cloudwatch lambda shipper

The popularity and adoption of AWS Lambda have grown exponentially over the past few years and for a good reason. Aimed at making the life of developers simpler, Lambda allows developers to run their code without worrying about the operations aspect of executing it. Lambda will handle the infrastructure for you, so all you need to do is supply your code.

We see Lambda as a key player in answering our customer’s needs, and as a quick and simple way to ship their log data into Logz.io. A substantial amount of our users use AWS CloudWatch to collect and monitor logs, and as such, we are happy to introduce a Lambda shipper that collects data from a defined CloudWatch log group and ships its content into Logz.io.

Designed to make shipping your CloudWatch logs a simple task, the Logz.io Lambda shipper can reduce costs based on Lambda’s pay-per-use pricing.

To help you use this Lambda function, this article describes the necessary steps for creating a new function in Lambda, setting your CloudWatch trigger, and shipping your data into Logz.io.

Creating a new Lambda function

Sign in to your AWS account and open the AWS Lambda console. Click Create function, to create a new Lambda function.

Create Function

 

On the Create function page, you are presented with two options: Author from scratch or Blueprints. 

Select Author from scratch, and enter the following information:

  • Name –  enter a name for your new Lambda function. We suggest adding log type to your name.
  • Runtime – from the drop-down menu, select Python 2.7 as the function’s runtime.
  • Role – press on Create new role from template(s) , and under Existing role, select Basic Edge Lambda permissions

When done, hit the Create Function button in the bottom right corner of the page.

 

Uploading and configuring the Logz.io Lambda shipper

Our next step is to upload the Logz.io Lambda shipper, and configure it to ship data into your Logz.io account.

First, you will need to zip two files from our GitHub page. Download ‘lambda_function.py’ and ‘shipper.py’ locally and do:

Then, in the Function Code section, under Code entry type select Upload a .ZIP file, and upload logzio-cloudwatch-log-shipper.zip

You can see the code in the Function Code section, open the Code entry type menu, and select Edit code inline

In the Handler field, verify that the function name matches the .py file name and that the handler name matches the Lambda handler inside the .py file (should automatically match).

Function Handler

It’s now time to configure the function.  

Scroll down to the Environment variables section to set your Logz.io token, URL and log type:

  • TOKEN: Go to your Logz.io app and press the account button in the top right corner, you can find your token in account settings.
  • TYPE: Enter your log type you are going to use with this Lambda, notice that you should set a new Lambda for each log type you are using. Go here, to find all the log types we support.
  • URL: If you are in the EU region insert https://listener-eu.logz.io:8071 otherwise use https://listener.logz.io:8071. You can tell which region you are in by checking the login URL. If your environment says app.logz.io then you’re in the US, if it says app-eu.logz.io then you are in the EU.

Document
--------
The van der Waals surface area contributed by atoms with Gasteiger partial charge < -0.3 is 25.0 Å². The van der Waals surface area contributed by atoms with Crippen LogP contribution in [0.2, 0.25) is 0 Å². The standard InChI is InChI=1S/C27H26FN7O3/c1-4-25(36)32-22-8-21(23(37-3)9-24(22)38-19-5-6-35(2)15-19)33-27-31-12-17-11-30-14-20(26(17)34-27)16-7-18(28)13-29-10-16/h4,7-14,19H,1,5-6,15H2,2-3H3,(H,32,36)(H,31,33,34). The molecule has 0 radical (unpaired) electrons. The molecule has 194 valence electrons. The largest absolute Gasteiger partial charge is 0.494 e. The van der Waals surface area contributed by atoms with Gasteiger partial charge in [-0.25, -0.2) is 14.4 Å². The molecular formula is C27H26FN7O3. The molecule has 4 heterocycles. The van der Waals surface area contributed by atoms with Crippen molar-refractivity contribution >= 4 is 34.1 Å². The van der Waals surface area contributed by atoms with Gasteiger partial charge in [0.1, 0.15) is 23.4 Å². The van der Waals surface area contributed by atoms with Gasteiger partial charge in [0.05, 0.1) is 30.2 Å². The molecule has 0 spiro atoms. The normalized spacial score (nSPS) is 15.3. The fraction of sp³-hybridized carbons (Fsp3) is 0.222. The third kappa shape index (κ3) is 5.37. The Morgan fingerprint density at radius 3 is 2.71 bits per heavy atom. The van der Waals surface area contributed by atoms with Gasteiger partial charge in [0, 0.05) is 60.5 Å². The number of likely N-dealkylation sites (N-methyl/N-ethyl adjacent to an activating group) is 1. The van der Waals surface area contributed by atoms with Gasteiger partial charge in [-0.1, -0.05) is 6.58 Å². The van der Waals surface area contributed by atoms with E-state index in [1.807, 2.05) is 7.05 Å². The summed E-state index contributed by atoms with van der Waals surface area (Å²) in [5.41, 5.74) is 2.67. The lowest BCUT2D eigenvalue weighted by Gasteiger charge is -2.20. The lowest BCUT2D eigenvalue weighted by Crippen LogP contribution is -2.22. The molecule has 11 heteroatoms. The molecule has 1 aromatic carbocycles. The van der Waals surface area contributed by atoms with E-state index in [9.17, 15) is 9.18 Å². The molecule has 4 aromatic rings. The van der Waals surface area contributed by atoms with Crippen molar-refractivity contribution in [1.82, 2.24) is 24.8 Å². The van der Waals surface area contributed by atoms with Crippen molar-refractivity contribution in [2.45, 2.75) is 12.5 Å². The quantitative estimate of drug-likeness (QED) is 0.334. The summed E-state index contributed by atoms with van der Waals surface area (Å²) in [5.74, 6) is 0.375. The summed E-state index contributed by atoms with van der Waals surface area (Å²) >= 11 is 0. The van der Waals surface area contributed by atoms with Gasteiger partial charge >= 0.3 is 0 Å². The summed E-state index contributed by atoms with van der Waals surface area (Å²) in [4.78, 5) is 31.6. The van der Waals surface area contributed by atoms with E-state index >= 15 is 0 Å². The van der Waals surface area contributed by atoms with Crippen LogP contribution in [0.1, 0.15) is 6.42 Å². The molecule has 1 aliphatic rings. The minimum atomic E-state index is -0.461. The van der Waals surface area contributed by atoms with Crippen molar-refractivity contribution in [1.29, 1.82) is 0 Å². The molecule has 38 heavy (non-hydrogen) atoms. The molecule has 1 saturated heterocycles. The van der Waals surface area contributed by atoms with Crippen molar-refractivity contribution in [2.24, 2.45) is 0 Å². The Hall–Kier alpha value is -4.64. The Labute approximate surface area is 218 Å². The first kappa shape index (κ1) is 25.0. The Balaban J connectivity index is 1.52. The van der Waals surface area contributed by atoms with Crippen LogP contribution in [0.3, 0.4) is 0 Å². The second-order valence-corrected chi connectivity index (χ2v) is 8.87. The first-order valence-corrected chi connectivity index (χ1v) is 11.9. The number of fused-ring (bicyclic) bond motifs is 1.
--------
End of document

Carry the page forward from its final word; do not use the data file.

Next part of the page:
• FORMAT: If the ‘FORMAT’ JSON is set the lambda function will attempt to parse the message field as json and populate the event data with the parsed fields.

Environment Variables

The last thing to configure is some general execution settings.

These are found in the Basic Settings section. We recommend to start by setting memory to 512(MB) and a 1(MIN) timeout, and then subsequently adjusting these values based on trial and error and according to your Lambda usage.

Basic Settings

Defining the CloudWatch log event trigger

We are almost done! Our last step is to make sure that CloudWatch will trigger our function when a new log event occurs for a specific CloudWatch log group.

Under Add triggers at the top of the page, select the CloudWatch Log trigger.  

In the Configure triggers section, you will then be required to enter the log group from which the Logz.io Lambda collects the logs. You will also need to enter a filter name.

Remember, we set only one log group to trigger the function. If you want to use more than one log group just repeat the steps to trigger Lambda, but this time select a different log group.

demo

Click Add to add the trigger and Save at the top of the page to save all your configurations.

You can quickly verify our Lambda is triggered by an event from the chosen log group by going to CloudWatch console, press Logs and in the selected log group you should see the Lambda function name under Subscriptions.

create metric

That’s all, your Lambda function is now running and will automatically send your logs to Logz.io when a CloudWatch event triggers it.

Open the Discover tab in Kibana to view the data.

Kibana

Summing it up

Although it has its limitations, Lambda can be a powerful tool that will not only make code development easier, but also help organizations save a few bucks. If implemented correctly, Lambda can even replace some of your EC2 instances.

In this article, we briefly discussed the advantages of AWS Lambda and how well it integrates with AWS CloudWatch. Lambda is an easy-to-implement method for shipping AWS service logs from CloudWatch into Logz.io.

As always, we’d love to get your feedback. So if you have any suggestions or questions, feel free to contact us: info@logz.io.